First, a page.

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  • Wayne Chasney

The Other Birth Story

But the angel said to him, ‘Do not be afraid, Zechariah, for your prayer has been heard. Your wife Elizabeth will bear you a son, and you will name him John. (Luke 1:13)


Zechariah, Elizabeth, and John make up the other birth story in the gospel of Luke. According to Luke, months before the angel Gabriel was sent to a young woman named Mary, Gabriel first appeared to Zechariah, promising him a son. As opposed to Joseph and Mary, a young couple just starting out together, Zechariah and Elizabeth were, as Luke says, “getting on in years.”

The angel tells Zechariah that his son, John, will prepare his people for the coming of their God. Zechariah has his doubts. “How will I know this is so?” he asks. “For I am an old man, and my wife is getting on in years.” I’ll bet she loved hearing that! Because of his doubts, Gabriel rendered Zechariah mute until the child was born.

Perhaps you know what happens next. Elizabeth becomes pregnant, despite her “getting on in years.” In her sixth month, Gabriel appears to Mary, and she, too, becomes pregnant. And when the two pregnant women come together, Elizabeth’s child “leaped in her womb,” and both women were filled with joy.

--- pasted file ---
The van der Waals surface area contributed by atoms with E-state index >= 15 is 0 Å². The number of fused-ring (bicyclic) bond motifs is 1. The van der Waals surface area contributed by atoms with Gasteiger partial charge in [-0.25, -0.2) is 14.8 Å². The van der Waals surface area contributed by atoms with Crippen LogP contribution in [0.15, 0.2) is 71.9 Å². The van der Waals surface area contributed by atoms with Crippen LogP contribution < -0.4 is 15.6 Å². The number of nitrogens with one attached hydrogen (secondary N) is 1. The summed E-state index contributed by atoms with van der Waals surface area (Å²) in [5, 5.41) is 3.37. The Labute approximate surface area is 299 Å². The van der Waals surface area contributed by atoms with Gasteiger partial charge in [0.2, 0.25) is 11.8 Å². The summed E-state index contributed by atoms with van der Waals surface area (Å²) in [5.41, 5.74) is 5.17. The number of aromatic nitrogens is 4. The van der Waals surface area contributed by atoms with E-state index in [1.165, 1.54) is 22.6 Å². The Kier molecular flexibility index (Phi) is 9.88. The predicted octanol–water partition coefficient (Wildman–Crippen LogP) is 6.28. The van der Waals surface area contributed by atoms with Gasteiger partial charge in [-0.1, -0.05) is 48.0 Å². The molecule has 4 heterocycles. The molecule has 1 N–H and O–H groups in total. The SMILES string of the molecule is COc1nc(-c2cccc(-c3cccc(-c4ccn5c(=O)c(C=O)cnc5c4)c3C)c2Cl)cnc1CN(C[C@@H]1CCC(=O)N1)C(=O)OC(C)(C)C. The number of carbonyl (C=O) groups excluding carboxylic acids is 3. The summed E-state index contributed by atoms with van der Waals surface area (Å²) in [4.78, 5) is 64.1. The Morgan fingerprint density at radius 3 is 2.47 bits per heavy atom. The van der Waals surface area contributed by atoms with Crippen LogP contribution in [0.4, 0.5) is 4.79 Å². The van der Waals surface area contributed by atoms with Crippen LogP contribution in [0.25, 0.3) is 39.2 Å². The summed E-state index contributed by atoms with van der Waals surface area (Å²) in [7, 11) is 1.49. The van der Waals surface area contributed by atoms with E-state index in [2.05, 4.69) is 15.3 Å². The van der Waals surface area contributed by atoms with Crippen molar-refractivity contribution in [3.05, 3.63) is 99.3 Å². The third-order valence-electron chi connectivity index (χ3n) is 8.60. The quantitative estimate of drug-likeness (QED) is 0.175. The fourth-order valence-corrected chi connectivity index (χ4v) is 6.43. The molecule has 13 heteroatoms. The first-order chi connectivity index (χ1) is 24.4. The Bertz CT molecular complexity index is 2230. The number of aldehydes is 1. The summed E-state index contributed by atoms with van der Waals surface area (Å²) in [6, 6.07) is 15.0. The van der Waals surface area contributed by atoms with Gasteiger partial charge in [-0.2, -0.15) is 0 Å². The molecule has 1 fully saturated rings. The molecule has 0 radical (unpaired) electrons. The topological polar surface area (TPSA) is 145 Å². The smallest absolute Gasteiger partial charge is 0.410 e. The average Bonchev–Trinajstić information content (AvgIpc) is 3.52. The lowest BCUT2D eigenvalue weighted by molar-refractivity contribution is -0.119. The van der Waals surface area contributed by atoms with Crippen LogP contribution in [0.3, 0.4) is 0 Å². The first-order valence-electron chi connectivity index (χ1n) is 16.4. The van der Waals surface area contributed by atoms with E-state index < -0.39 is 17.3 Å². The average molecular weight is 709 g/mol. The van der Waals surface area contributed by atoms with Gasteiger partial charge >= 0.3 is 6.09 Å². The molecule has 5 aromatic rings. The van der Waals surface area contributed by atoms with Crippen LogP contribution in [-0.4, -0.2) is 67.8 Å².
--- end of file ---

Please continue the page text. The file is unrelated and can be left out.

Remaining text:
We forget the story of Zechariah and Elizabeth. It doesn’t make it into the Christmas specials or the Sunday school pageants. We move on quickly to the manger and the shepherds and the Magi.

Yet here it is, filling up half of the lengthy first chapter of Luke’s gospel. If Luke thought the story of Zechariah and Elizabeth is important, we probably should too.

We know John would go on to prepare the way for Jesus, out in the wilderness, proclaiming a baptism of repentance for the forgiveness of sins. Perhaps the story of Zechariah, Elizabeth, and John helps prepare us for the story of Mary, Joseph, and Jesus. Perhaps it’s a caution for us not to rush right to Bethlehem without first keeping an eye out for angels and listening for God’s promises of the unexpected.

Much of our world today skips over Advent and rushes headlong into Christmas. But are we truly prepared when the time comes for Mary to deliver her child? Are we ready to receive the miracle of God’s beloved community born on Christmas Day? Before you rush off to Bethlehem, listen for God’s voice to help you prepare for the coming of the Christ-child, just as God did for Zechariah and Elizabeth.

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